You have to wonder what lessons the English Cricket Board took from the Stanford debacle. It seemed obvious to most observers that a short-sighted lust for the dollar superseded any long-term consequences of joining forces with an entrepreneur more akin to Arthur Daly than John Paul Getty.
Yet when the Indian Premier League dangled the bait of playing in England to whip the South African authorities into action, the ECB came running to lie once again at the foot of mammon.
It would have been an act of lunacy to stage the IPL in a country that can still expect snow and hail to greet the start of its season. It would have been an act of recklessness on the part of the ECB to pit its fiercest rival against the English domestic season.
With England players rested and the best overseas stars in the IPL, you are struggling to sell the County Championship and the 50-overs competition at the best of times.
Now in its tricky second season, the IPL will be played in South Africa. The Twenty20 tournament is billed as the biggest spectacle in world cricket, and critics are concerned that it could develop to rival the international game. Its future is certainly demanding more column inches in the Indian media than the national side’s current tour of New Zealand.
But what is the IPL’s future?
Cricket has been brought to a standstill in Pakistan and the terrorist threat in India is such that the tournament has been moved to South Africa on the grounds that the government cannot spare anti-terror forces during election times.
When you consider that the actual polling and counting of votes lasts fewer than three days whilst the IPL is spread over six weeks, you have to ask if there is more to this.
If the Indian Board (BCCI) has taken this step out of frustration of not getting their own way in negotiations with the government—and the BCCI is not used to people standing up to it—it may prove foolhardy.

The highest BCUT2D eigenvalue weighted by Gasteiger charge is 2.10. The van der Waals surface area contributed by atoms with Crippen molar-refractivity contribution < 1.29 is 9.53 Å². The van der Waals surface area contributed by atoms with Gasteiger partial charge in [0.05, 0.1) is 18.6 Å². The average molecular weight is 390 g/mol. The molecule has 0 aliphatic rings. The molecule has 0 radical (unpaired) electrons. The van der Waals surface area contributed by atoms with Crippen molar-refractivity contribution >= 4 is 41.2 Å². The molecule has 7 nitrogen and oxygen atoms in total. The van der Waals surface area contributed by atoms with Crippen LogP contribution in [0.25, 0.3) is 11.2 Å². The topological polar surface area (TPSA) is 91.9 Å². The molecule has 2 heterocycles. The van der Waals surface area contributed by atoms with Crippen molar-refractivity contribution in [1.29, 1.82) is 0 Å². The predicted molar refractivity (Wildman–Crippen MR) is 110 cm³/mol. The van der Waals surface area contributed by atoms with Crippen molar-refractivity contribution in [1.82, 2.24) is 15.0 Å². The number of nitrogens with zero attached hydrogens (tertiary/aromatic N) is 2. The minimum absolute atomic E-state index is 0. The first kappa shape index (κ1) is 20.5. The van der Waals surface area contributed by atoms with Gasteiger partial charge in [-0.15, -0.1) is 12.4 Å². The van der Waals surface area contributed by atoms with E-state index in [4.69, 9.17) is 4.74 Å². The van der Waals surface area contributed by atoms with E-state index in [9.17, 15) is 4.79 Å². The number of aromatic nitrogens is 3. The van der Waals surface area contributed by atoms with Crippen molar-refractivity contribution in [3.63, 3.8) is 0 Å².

The IPL franchises were purchased for millions as a means to provide playthings for India’s new elite and for the hope of further fame and fortune. Investors were warned to be patient and that the profits would flow after a few years. Last year the average loss per franchise was £4 million.
Still, there are very lucrative deals in place with the television companies and advertisers. In addition, the franchises get to keep most of the attendance revenues once they have paid for the cost of staging the match and provided the BCCI with their cut.
Here lies the problem with moving the whole enterprise to another country. Will the crowds turn up? After all, they are not going to see local teams who have their roots in the community.
Indeed, the franchises are not teams in the normal sense at all. The commentator Harsha Bhogle speaks of the enthusiasm and the energy of the filled stadiums last season. Without this, will the matches still provide the spectacle?
There is the obvious threat to crowd revenue, but if this affects TV audiences what about advertising? Already BIG TV has withdrawn from a sponsorship deal worth £25 million and Pepsi has re-negotiated their contract. The IPL is not immune from the world economic crisis.
The gamble to stage the IPL overseas also undermines the image of India as a young, modern, and confident state. Maybe it helped people forget about the threat of terrorism, economic depression, and the appalling poverty. The decision to move the tournament, however, during an election, will bring these issues to the fore.
If that is the case then the IPL will have serviced interests outside of its own bubble after all.